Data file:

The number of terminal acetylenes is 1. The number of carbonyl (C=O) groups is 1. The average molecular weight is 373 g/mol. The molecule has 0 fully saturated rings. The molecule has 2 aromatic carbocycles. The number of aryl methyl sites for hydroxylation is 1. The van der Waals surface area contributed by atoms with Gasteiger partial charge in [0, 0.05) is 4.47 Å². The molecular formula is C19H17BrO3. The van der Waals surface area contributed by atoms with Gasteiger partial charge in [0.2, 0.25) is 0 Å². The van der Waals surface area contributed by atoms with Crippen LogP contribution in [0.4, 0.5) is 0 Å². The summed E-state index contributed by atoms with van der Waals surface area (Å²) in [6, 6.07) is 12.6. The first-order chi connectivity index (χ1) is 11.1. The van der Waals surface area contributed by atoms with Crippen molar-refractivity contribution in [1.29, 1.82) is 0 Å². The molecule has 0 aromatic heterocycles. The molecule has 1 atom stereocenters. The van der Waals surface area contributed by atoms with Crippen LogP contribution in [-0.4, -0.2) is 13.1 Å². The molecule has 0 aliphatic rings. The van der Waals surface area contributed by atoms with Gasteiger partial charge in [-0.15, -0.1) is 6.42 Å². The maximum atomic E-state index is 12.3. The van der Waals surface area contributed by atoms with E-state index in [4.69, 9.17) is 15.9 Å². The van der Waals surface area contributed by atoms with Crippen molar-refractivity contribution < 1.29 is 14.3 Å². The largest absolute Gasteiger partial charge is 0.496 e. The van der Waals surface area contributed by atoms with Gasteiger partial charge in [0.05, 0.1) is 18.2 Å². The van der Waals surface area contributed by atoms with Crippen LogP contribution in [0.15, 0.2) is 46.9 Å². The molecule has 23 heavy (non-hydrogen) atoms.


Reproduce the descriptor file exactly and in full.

The number of terminal acetylenes is 1. The number of carbonyl (C=O) groups is 1. The average molecular weight is 373 g/mol. The molecule has 0 fully saturated rings. The molecule has 2 aromatic carbocycles. The number of aryl methyl sites for hydroxylation is 1. The van der Waals surface area contributed by atoms with Gasteiger partial charge in [0, 0.05) is 4.47 Å². The molecular formula is C19H17BrO3. The van der Waals surface area contributed by atoms with Gasteiger partial charge in [0.2, 0.25) is 0 Å². The van der Waals surface area contributed by atoms with Crippen LogP contribution in [0.4, 0.5) is 0 Å². The summed E-state index contributed by atoms with van der Waals surface area (Å²) in [6, 6.07) is 12.6. The first-order chi connectivity index (χ1) is 11.1. The van der Waals surface area contributed by atoms with Crippen molar-refractivity contribution in [1.29, 1.82) is 0 Å². The molecule has 0 aromatic heterocycles. The molecule has 1 atom stereocenters. The van der Waals surface area contributed by atoms with Crippen LogP contribution in [-0.4, -0.2) is 13.1 Å². The molecule has 0 aliphatic rings. The van der Waals surface area contributed by atoms with Gasteiger partial charge in [-0.15, -0.1) is 6.42 Å². The maximum atomic E-state index is 12.3. The van der Waals surface area contributed by atoms with E-state index in [4.69, 9.17) is 15.9 Å². The van der Waals surface area contributed by atoms with Crippen molar-refractivity contribution < 1.29 is 14.3 Å². The largest absolute Gasteiger partial charge is 0.496 e. The van der Waals surface area contributed by atoms with Gasteiger partial charge in [0.05, 0.1) is 18.2 Å². The van der Waals surface area contributed by atoms with Crippen LogP contribution in [0.15, 0.2) is 46.9 Å². The molecule has 23 heavy (non-hydrogen) atoms.